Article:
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New PAC aims to bring back voucher-style education program through ballot initiatives

Jackie Valley
Jackie Valley
ElectionsK-12 Education
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A recently created political action committee has set its sights on reviving education savings accounts — a politically divisive concept that would allow parents to use state money to pay for private school tuition or other qualifying educational expenses.

A PAC called Education Freedom for Nevada filed both a statutory and constitutional initiative with the secretary of state’s office on Monday to establish the voucher-style program. The Nevada Current first reported the initiatives. 

Erin Phillips, co-founder and president of the advocacy organization Power2Parent, serves as chairwoman of the new PAC. In a news release announcing the initiatives, she described the move as “needed now in Nevada more than ever” given continued challenges in the state’s K-12 public education system and learning disparities exacerbated by pandemic-related disruptions.

“The reality is that parents are really frustrated and they don’t feel like the Legislature or their elected officials have stood up for their kids, especially in the last 20 months or so,” Phillips said in a phone interview.

Voucher-style programs have fueled heated political debates, including in Nevada, with Republicans arguing that they would expand parental choice and spur competition and innovation in the education sector. But Democrats have largely opposed the efforts, arguing that they siphon money away from public schools and hurt some of the most vulnerable students.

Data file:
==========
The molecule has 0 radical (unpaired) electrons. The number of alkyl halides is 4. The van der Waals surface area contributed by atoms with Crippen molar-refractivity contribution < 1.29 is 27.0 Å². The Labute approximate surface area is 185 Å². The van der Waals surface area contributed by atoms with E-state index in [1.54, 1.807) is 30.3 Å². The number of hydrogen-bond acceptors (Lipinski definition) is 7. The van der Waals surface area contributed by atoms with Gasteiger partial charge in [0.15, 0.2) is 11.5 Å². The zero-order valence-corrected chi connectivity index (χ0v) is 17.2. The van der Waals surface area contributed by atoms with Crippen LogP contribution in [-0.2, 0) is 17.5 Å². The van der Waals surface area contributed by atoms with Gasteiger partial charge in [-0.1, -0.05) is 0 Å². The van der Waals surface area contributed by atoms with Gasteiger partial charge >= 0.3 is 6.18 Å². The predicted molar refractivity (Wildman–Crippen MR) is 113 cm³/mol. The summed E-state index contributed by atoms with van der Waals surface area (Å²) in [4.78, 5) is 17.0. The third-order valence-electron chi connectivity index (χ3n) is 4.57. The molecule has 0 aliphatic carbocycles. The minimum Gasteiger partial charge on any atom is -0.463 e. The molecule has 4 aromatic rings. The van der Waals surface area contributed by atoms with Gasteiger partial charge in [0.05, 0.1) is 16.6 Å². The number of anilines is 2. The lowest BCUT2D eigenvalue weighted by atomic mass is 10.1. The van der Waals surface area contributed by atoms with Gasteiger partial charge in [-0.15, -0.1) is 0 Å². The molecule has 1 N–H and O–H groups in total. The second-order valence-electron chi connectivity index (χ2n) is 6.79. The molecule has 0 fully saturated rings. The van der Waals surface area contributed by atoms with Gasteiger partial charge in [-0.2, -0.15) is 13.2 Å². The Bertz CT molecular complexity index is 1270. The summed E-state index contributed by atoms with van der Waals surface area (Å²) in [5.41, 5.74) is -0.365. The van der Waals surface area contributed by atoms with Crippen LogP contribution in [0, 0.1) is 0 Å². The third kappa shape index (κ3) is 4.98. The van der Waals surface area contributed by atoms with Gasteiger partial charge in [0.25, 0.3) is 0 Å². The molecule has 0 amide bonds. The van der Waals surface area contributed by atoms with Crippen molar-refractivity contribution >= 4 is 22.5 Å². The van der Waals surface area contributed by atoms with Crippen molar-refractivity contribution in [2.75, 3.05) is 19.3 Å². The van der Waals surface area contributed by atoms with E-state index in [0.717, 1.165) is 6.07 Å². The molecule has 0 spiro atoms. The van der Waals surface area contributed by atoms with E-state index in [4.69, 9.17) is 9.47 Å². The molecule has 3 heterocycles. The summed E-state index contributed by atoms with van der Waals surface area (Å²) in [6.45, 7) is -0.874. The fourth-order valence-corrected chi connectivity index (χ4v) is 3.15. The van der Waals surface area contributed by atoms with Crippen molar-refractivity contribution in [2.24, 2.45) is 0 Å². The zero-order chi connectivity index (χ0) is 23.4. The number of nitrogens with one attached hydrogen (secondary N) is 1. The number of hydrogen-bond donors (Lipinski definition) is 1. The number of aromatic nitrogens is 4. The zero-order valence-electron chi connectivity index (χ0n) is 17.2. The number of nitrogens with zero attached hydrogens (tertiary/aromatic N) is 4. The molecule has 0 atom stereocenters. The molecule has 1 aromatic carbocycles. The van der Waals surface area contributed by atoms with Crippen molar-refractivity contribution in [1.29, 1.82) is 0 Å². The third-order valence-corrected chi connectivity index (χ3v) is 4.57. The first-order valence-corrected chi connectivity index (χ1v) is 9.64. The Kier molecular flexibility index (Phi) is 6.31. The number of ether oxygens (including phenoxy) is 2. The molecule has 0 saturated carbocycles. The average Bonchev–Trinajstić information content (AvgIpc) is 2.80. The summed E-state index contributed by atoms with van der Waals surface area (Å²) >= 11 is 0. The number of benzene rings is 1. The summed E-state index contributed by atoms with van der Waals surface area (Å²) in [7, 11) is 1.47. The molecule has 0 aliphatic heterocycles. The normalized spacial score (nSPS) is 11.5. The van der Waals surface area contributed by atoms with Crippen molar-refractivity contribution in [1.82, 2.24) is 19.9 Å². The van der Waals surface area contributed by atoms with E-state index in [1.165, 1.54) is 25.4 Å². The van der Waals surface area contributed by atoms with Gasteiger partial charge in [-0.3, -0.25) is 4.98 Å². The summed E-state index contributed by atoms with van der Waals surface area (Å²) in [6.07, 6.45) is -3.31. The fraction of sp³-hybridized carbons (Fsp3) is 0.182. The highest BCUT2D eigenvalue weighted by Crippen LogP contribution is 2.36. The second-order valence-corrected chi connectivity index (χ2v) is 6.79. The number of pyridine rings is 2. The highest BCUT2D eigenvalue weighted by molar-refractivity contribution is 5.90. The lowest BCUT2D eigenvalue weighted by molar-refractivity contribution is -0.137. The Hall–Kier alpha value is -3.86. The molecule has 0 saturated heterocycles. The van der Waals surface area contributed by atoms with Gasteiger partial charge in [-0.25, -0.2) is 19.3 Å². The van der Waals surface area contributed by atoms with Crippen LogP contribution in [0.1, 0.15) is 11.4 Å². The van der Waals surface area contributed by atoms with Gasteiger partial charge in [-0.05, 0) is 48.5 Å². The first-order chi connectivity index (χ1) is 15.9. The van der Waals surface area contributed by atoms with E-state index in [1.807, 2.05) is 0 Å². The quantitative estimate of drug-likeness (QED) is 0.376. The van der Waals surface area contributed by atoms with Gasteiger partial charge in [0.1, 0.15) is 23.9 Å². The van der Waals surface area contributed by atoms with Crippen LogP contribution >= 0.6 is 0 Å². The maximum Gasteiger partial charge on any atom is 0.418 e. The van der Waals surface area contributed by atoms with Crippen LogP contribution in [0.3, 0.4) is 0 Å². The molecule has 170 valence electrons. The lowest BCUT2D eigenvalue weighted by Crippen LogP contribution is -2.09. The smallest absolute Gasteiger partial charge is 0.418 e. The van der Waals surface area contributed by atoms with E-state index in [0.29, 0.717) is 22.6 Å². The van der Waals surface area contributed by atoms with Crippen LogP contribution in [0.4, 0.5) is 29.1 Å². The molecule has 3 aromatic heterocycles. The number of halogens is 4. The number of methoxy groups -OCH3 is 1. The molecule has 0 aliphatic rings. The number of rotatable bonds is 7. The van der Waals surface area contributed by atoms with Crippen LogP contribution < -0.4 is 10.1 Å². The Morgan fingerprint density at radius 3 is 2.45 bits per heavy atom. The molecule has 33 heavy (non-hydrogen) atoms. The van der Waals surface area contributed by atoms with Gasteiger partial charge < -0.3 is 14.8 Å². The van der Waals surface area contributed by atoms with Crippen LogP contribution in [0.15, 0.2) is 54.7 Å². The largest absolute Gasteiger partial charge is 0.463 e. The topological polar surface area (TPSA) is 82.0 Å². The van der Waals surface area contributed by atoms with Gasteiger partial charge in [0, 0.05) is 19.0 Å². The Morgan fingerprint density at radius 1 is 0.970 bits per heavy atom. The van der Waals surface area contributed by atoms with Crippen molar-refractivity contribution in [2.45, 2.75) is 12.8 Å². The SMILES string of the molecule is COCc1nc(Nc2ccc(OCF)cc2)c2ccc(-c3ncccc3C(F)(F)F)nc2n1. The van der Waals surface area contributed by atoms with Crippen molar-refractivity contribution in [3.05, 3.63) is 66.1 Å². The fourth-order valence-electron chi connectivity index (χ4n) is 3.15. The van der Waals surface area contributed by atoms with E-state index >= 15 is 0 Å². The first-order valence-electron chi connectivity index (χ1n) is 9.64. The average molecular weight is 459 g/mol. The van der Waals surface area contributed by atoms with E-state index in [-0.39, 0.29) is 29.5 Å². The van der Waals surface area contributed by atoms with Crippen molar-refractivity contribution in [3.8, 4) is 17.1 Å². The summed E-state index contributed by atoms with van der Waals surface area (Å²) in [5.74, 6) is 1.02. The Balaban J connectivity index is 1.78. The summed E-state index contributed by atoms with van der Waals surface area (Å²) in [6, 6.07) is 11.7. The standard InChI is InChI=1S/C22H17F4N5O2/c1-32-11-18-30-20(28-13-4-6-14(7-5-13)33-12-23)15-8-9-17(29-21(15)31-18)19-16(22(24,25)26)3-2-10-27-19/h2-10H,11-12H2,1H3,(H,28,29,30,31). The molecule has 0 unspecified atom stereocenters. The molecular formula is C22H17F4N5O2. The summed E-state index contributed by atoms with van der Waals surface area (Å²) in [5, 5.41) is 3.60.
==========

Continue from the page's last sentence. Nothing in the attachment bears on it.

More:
The initiatives backed by Education Freedom for Nevada essentially seek the same outcome, which is the establishment of an “education freedom account,” allowing parents to access state funds to pay for educational environments or services outside the public school system. 

The constitutional initiative says the money filtered into the accounts would be “comparable” to the state support a child receives at a public school; whereas, the statutory initiative says the grant would be equal to 90 percent of the statewide base per-pupil funding, which is $6,890 this fiscal year and $7,074 in the 2022-2023 fiscal year. 

The statutory initiative also notes that the Legislature would need to appropriate money to the education freedom accounts.

The pathways for the initiatives differ slightly as well: If the PAC gathers enough signatures (140,777) for the constitutional initiative by June 15, the measure will appear on the general election ballot in November. The statutory initiative has a signature-gathering deadline of Nov. 23, and if that’s met, the Legislature would consider it during the 2023 session. A rejection or inaction on behalf of the Legislature would pave the way for the statutory initiative to appear before voters in the 2024 general election.

Phillips said she envisions the program, if it comes to fruition, gradually expanding over time as the state’s education options diversify. She emphasized that the goal isn’t to only provide public money for private school tuition, but rather to encourage more competition and innovation in the entire education landscape.

Voucher-style programs have led to contentious fights in the Legislature over the past few lawmaking cycles. In 2015, the Legislature passed and then-Gov. Brian Sandoval signed into law an education savings account program, which faced a legal challenge and then never received funding. The Nevada Supreme Court ruled the premise was constitutional but not the funding mechanism.

A Republican-backed effort to fund the dormant education savings account program during the 2019 legislative session failed. Instead, the Democrat-majority Legislature eliminated the program through SB551 that same year.

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